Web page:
Preventing Winter Dehydration, Presented by Kentucky Performance Products

Courtesy Kentucky Performance Products.

Courtesy Kentucky Performance Products.

From the Kentucky Performance Products Tips & Topics blog:

Dehydration can be as much of a problem in winter as it is in the summer. Horses need to drink a minimum of 10 to 12 gallons of water a day to stay healthy, no matter what time of year it is. Their requirements increase if they are ridden. Horses that work in the winter continue to sweat, although it may not be as apparent because sweat evaporates quicker in the dry winter air. Many riders stop using electrolytes when cold weather sets in, thus lowering the salt levels in the diet and reducing the thirst response. Additionally, cold or frozen drinking water can decrease overall water consumption. Winter diets tend to contain less moisture, as fresh grass is replaced by dry hay and winter pasture is composed of dormant plant material that contains low moisture levels. The combination of drier feedstuff and inadequate water intake increases a horse’s risk of developing impaction colic.

Tip 1: Provide moist feed when possible.

• Soak hay in room-temperature water prior to feeding (offer soaked hay as long as the hay doesn’t turn into haycicles before it is consumed).

• Add warm water and a couple of chopped carrots and/or apples to your horse’s regular grain meal, or introduce a super fiber such as beet pulp into the daily ration, soaking it in warm water before feeding.

• Resist the temptation to feed the occasional wheat bran mash as it causes more harm than good.

Tip 2: Keep drinking water from getting too cold or freezing.

• The ideal temperature for drinking water is between 45°F and 65°F. In one study, ponies offered hot water (close to 90°F) drank 40% more water than when offered cooler water. (Reference: Kristula, M.A.; McDonnell, S.M. Drinking water temperature affects consumption of water during cold weather in ponies. Applied Animal Behaviour Science 41: 155-160, 1994.)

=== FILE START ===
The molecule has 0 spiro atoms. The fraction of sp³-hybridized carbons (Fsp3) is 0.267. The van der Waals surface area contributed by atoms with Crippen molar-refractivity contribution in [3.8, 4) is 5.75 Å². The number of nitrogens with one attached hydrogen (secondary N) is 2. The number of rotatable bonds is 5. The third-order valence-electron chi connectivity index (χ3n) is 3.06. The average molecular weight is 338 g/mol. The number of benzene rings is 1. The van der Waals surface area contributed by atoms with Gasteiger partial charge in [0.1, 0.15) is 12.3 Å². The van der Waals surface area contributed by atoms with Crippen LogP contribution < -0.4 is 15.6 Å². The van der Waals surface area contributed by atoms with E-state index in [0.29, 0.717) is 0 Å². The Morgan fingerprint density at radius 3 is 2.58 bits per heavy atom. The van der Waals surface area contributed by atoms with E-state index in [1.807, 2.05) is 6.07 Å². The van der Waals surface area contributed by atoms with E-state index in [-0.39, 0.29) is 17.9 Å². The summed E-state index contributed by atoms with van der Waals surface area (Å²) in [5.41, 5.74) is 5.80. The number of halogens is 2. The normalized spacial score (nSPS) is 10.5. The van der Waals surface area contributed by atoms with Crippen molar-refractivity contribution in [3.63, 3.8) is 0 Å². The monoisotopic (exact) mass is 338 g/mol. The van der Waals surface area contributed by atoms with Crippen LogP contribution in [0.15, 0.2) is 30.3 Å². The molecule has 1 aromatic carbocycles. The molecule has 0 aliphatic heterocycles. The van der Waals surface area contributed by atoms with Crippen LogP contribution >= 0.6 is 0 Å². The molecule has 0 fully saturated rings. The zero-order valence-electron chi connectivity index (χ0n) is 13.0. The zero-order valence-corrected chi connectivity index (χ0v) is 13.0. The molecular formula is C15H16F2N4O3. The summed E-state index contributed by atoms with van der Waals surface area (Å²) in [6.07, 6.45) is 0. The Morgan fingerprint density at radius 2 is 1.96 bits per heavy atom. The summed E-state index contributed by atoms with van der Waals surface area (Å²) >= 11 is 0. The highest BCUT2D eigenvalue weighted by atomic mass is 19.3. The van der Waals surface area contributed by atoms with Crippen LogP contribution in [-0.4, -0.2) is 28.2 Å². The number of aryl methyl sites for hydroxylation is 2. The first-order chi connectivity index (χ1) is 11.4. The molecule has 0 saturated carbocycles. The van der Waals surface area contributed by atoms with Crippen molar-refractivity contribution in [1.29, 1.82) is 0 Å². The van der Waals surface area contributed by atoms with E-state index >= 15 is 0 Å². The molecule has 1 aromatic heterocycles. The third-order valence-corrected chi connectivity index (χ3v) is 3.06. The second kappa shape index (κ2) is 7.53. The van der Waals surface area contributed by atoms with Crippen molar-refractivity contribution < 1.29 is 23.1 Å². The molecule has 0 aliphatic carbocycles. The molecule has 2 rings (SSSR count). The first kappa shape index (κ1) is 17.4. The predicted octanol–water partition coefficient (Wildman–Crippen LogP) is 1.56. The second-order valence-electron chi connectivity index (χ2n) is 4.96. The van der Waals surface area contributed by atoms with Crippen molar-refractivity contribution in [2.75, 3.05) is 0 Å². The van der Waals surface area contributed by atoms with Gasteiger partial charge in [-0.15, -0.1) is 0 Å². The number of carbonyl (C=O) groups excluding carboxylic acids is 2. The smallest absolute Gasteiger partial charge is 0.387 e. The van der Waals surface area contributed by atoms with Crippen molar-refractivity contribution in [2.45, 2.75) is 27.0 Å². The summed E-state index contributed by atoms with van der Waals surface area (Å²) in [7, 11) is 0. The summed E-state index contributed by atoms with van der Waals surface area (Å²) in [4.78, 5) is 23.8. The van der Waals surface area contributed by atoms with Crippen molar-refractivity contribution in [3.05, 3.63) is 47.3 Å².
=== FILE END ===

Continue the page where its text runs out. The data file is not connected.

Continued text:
• Offer warmer water to horses that are older and may have sensitive teeth, are drinking less than normal amounts, or those with a history of impaction.

PC: Stah/Flickr/CC

Tip 3: Ensure horses are consuming adequate levels of salt.

• Salt stimulates the thirst response and helps keep horses drinking. At rest, a horse should be eating about 2 oz of salt per day. In most cases this requirement can be met by providing free-choice access to a plain white salt block.

• If horses continue to work during the winter, supplement with a well-balanced electrolyte such as Summer Games® Electrolyte to ensure proper hydration and electrolyte replacement.

Click here to download this handy infographic for your feed room.

Courtesy Kentucky Performance Products.

Courtesy Kentucky Performance Products.

Article written by KPP staff.

Copyright (C) 2016 Kentucky Performance Products, LLC. All rights reserved.

Need to preserve healthy joints?
Ask your vet about JointWise™.
  • Maintains a balanced immune response within the joint, decreasing damaging inflammation and the development of osteoarthritis
  • Preserves fluid motion and flexibility
  • Supplies the building blocks necessary to support normal cartilage growth and the regeneration of damaged tissues
  • Sustains ample high-quality synovial fluid, which lubricates and nourishes the joints
For more information, visit